The Senate chose to tie the two bills together, passing a single bill admitting Maine to the Union and an amendment enabling the people of Missouri to draft a state constitution. The proposed legislation hinged upon an important second amendment, introduced by Senator Jesse B. Thomas of Illinois. The original bill provided for a trade-off: admitting Maine as a free state in return for admitting Missouri as a slave state, thus maintaining the balance of power in the Senate (twelve free states and twelve slave states). As amended by Thomas, however, the bill also prohibited slavery in the remainder of former Louisiana Territory, north of the southern border of the new state (36°30′ north latitude). The Senate passed the amended legislation and returned it to the House.
The amended Senate bill evoked considerable sectional rancor in the lower chamber. House Speaker Henry Clay had to use his considerable skills to forge a consensus. Eventually, he succeeded in getting his colleagues to enact two bills–one admitting Maine to the Union and another, which included the Thomas Amendment, enabling the citizens of Missouri to draft a state constitution with no restrictions upon slavery. Together, the two pieces of legislation became known as the Missouri Compromise. Congress passed the compromise legislation on March 5, 1820, and President James Monroe signed it into law the next day.
A second compromise was required in 1821 after Missouri submitted its constitution to Congress as a condition for statehood. The proposed constitution contained a provision that excluded “free negroes and mulattoes” from the state. Once again, Clay demonstrated his abilities as the “Great Compromiser” by getting the Congress to authorize the admission of Missouri to the Union provided that the exclusionary clause in the proposed constitution “shall never be construed to authorize the passage of any law . . . by which any citizen of either of the States in this Union shall be excluded from the enjoyment of any of the privileges and immunities to which such citizen is entitled under the Constitution of the United States.” Thus, by agreeing to never deny citizens of other states coming into Missouri, the rights afforded them by the U.S. Constitution, Missouri became the 24th state on August 10, 1821.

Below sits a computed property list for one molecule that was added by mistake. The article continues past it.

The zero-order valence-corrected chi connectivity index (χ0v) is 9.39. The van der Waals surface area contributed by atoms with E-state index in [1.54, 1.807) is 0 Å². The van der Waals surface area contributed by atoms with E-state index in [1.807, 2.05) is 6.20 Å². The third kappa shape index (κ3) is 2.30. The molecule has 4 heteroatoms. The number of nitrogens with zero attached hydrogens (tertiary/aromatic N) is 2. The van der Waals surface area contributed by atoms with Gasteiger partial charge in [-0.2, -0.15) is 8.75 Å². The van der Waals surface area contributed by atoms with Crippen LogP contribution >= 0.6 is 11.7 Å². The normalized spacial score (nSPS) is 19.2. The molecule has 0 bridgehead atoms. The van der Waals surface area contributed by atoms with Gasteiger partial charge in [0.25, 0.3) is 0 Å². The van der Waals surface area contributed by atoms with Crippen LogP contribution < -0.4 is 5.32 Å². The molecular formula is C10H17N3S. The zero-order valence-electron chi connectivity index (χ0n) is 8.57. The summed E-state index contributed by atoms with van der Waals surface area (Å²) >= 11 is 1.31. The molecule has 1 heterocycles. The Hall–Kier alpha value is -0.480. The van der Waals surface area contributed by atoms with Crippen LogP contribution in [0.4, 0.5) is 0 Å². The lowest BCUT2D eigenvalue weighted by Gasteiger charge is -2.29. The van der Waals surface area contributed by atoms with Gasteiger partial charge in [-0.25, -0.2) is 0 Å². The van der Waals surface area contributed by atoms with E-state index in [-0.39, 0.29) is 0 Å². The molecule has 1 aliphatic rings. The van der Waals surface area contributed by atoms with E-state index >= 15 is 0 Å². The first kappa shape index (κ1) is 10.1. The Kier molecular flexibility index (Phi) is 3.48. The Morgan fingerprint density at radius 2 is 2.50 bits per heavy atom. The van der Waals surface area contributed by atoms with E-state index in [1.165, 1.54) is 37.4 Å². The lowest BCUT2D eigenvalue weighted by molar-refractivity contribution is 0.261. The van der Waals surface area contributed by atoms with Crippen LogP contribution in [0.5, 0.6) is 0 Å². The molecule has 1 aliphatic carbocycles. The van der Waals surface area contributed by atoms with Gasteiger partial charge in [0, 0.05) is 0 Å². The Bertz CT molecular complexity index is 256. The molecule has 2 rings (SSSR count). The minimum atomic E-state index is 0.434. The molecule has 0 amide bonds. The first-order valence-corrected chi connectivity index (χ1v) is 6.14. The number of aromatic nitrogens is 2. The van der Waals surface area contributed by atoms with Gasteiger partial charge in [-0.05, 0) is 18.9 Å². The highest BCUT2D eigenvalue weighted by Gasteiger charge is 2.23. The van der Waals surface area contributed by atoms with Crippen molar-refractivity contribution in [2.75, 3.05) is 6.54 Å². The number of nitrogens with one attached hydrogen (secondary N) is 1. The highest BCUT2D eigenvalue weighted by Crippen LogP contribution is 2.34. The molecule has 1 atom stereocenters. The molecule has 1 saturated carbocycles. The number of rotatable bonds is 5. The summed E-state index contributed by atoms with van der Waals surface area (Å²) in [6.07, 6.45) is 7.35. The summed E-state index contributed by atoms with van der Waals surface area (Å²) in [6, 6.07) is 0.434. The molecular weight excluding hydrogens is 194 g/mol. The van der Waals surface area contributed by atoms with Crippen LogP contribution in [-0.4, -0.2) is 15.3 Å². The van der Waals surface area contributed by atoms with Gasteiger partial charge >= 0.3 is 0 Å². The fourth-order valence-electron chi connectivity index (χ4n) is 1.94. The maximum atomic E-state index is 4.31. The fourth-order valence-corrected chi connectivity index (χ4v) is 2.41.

In addition to settling the issues at hand, namely the admission of the states of Missouri and Maine to the Union, the Missouri Compromise had other important consequences. It temporarily muffled the debate over slavery (or at least the extension of slavery) in the United States, although the abolitionist movement continued to grow in the North. Beyond that, it also established the precedent that Congress could regulate slavery in the territories even though the Constitution did not address the issue. Three decades later, that precedent became the focal point of constitutional and states’ rights arguments that contributed to the attempted dissolution of the Union in 1860.
The slavery issue reached crisis proportions once again in 1850 when Congress struggled over the disposition of new territories acquired during the Mexican-American War. The Compromise of 1850, authored by Clay and shepherded through Congress by Illinois Senator Stephen Douglas, formally codified the concept of popular sovereignty, which was championed by Douglas and Michigan Senator Lewis Cass. The key provision of Missouri Compromise regarding slavery in the Missouri Territory was effectively gutted by the Kansas-Nebraska Act of 1854, which also invoked popular sovereignty. Three years later, the U.S. Supreme Court’s decision in the case of Dred Scott v. Sandford, nurtured the growth of the Republican Party, alienating Southerners even more. The election of Abraham Lincoln to the presidency in 1860, proved to be the death knell of the spirit of compromise. Ultimately, only the tragedy of four years of civil war would determine the future of the Union, as well as slavery in the United States.